Charibert I was the Merovingian King of Paris, the second-eldest son of Chlothar I and his first wife Ingund. His elder brother Gunthar died sometime before their father's death. He shared in the partition of the Frankish kingdom that followed his father's death in 561, receiving the old kingdom of Childebert I, with its capital at Paris.
Saint Gontrand, also called Gontran, Gontram, Guntram, Gunthram, Gunthchramn, and Guntramnus, was the king of the Kingdom of Orléans from AD 561 to AD 592. He was the third-eldest and second-eldest-surviving son of Chlothar I and Ingunda. On his father's death in 561, he became king of a fourth of the Kingdom of the Franks, and made his capital at Orléans. The name "Gontrand" denotes "War Raven".
Nominoe or Nomenoe was the first Duke of Brittany from 846 to his death. He is the Breton pater patriae and to Breton nationalists he is known as Tad ar Vro.
Brunhilda was queen consort of Austrasia, part of Francia, by marriage to the Merovingian king Sigebert I of Austrasia, and regent for her son, grandson and great-grandson.
Gundoald or Gundovald was a Merovingian usurper king in the area of southern Gaul in either 584 or 585. He claimed to be an illegitimate son of Chlothar I and, with the financial support of the Emperor Maurice, took some major cities in southern Gaul, such as Poitiers and Toulouse, which belonged to Guntram, king of Burgundy, a legitimate son of Chlothar I. Guntram marched against him, calling him nothing more than a miller's son and named him 'Ballomer'. Gundovald fled to Comminges and Guntram's army set down to besiege the citadel. The siege was successful, Gundovald's support drained away quickly and he was handed over by the besieged to be executed.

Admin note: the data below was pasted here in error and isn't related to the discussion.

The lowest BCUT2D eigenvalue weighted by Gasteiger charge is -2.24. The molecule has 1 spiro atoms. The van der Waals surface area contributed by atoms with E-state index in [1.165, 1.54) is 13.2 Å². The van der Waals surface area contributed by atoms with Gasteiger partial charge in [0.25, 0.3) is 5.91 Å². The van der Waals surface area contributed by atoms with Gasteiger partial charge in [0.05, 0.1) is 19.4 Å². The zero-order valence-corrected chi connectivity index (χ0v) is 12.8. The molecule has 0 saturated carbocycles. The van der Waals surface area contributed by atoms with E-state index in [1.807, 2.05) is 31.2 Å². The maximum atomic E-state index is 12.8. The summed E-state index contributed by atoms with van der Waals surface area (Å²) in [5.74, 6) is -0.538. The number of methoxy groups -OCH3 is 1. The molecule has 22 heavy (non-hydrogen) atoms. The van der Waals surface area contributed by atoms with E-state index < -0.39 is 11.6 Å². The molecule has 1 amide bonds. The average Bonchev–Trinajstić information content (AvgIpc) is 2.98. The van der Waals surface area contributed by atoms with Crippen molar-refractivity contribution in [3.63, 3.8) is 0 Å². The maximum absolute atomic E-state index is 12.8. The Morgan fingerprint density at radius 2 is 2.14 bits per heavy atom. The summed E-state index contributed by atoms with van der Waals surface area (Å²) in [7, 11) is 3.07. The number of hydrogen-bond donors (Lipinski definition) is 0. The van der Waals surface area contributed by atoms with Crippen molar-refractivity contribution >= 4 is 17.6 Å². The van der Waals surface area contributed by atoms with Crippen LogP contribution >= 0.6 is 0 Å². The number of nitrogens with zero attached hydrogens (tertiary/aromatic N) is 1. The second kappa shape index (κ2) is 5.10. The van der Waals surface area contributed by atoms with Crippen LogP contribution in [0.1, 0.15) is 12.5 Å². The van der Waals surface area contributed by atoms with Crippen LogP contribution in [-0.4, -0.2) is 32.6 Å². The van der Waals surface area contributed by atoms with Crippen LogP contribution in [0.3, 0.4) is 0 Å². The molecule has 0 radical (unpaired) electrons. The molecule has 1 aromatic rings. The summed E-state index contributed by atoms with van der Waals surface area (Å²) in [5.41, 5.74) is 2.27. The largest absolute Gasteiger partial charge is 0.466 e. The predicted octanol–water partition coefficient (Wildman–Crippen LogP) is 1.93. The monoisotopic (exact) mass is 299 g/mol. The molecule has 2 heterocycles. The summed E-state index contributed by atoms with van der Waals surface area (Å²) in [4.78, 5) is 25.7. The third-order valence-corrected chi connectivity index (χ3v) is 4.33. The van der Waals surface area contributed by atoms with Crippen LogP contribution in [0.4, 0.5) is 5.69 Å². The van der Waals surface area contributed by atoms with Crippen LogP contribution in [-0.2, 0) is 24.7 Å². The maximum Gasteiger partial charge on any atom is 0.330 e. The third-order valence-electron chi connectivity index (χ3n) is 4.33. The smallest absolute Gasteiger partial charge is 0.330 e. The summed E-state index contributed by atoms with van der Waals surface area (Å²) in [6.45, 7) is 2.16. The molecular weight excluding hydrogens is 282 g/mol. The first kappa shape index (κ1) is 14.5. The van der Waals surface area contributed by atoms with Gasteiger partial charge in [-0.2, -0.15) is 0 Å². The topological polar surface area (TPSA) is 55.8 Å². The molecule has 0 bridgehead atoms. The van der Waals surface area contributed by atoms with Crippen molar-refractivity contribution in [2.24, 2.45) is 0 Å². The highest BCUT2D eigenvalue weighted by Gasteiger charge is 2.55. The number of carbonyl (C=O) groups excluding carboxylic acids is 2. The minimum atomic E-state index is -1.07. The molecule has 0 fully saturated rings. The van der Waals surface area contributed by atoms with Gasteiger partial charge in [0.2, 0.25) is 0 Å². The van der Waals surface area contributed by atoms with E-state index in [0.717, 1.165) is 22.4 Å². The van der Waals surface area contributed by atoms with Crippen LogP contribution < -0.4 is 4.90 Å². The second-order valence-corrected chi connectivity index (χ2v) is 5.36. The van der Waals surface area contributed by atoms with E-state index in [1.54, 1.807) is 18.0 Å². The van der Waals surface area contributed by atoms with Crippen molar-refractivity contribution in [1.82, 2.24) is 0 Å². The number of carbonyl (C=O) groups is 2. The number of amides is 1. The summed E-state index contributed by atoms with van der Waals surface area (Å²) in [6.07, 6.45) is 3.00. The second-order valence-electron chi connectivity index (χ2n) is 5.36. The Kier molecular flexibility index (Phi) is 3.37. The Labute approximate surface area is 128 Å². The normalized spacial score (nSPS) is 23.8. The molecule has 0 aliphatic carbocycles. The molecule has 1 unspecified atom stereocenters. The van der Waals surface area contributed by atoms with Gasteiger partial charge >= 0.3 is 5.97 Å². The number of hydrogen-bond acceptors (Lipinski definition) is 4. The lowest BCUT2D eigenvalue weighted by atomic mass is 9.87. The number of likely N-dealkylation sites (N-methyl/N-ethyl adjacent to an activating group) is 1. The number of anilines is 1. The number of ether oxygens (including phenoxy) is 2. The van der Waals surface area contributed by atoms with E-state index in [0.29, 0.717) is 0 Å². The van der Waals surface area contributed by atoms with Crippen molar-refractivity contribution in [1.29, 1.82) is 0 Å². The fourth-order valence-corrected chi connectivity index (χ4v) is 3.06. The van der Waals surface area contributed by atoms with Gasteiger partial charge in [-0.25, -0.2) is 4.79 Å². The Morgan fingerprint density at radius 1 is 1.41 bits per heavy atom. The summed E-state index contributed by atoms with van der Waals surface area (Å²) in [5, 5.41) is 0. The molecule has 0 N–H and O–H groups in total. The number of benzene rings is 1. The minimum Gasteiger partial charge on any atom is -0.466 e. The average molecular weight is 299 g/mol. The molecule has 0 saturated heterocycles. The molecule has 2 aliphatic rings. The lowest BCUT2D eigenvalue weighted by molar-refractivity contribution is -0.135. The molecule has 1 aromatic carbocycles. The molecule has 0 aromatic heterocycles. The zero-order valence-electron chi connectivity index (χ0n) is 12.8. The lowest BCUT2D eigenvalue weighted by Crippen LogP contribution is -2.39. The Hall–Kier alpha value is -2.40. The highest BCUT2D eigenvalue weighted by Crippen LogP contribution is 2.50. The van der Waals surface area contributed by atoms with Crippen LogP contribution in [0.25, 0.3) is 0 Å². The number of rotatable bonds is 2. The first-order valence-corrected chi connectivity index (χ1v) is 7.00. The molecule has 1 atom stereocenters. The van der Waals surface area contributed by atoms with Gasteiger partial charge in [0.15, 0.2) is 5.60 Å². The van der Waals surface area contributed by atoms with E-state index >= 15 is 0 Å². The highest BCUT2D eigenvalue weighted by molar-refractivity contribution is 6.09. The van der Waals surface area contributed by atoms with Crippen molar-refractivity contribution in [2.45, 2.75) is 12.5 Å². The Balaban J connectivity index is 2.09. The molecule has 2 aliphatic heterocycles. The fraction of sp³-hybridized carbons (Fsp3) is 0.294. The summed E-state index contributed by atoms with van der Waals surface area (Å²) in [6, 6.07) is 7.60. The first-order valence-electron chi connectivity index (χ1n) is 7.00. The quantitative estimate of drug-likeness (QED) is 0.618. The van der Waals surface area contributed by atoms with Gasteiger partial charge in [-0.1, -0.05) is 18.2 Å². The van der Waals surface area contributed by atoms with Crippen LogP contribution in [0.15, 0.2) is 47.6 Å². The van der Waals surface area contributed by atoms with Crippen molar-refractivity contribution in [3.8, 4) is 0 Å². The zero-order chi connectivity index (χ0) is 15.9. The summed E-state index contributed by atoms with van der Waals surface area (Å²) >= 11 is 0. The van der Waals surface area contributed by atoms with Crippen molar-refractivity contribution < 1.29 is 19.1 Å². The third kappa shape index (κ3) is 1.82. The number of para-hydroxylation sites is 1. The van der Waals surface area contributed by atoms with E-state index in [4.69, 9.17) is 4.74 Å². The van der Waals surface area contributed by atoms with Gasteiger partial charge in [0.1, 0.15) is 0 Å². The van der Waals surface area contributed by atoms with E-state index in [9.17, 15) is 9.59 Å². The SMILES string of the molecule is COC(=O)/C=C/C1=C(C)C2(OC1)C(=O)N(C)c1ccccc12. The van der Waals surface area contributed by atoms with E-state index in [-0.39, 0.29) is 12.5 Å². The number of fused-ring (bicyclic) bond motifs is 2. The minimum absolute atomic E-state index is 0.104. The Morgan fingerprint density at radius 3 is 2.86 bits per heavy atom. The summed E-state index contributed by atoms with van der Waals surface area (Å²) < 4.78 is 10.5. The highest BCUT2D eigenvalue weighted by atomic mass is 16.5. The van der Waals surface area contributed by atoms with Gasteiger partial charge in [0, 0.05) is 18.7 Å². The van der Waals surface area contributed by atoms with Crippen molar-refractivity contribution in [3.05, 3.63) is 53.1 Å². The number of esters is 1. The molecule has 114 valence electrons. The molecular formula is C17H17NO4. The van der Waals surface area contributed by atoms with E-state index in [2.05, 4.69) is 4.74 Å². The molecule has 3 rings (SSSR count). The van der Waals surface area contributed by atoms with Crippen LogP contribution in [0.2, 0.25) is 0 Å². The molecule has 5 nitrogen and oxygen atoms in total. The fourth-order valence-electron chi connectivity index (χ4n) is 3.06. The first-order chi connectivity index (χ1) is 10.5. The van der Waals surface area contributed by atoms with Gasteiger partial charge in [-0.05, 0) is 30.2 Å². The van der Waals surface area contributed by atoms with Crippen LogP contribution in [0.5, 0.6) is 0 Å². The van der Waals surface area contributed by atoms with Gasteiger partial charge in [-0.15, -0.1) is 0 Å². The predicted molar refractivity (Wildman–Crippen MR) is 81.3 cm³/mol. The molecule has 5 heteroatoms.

Judicael or Judicaël (Welsh:Ithel), also spelled Judhael, was the King of Domnonée, part of Brittany, in the mid-7th century and later revered as a Roman Catholic saint.
Berengar II was the Count of Bayeux and Rennes and Margrave of the Northern or Norman March from 886 until his death a decade later.
Desiderius was a Gallo-Roman dux in the Kingdom of the Franks during the reigns of Chilperic I and Guntram. He served Chilperic as Duke of Aquitaine and was his greatest general.
Gwened, Bro-Gwened or Vannetais is a historic realm and county of Brittany in France. It is considered part of Lower Brittany.
Count of Vannes was the title held by the rulers of the County of Vannes.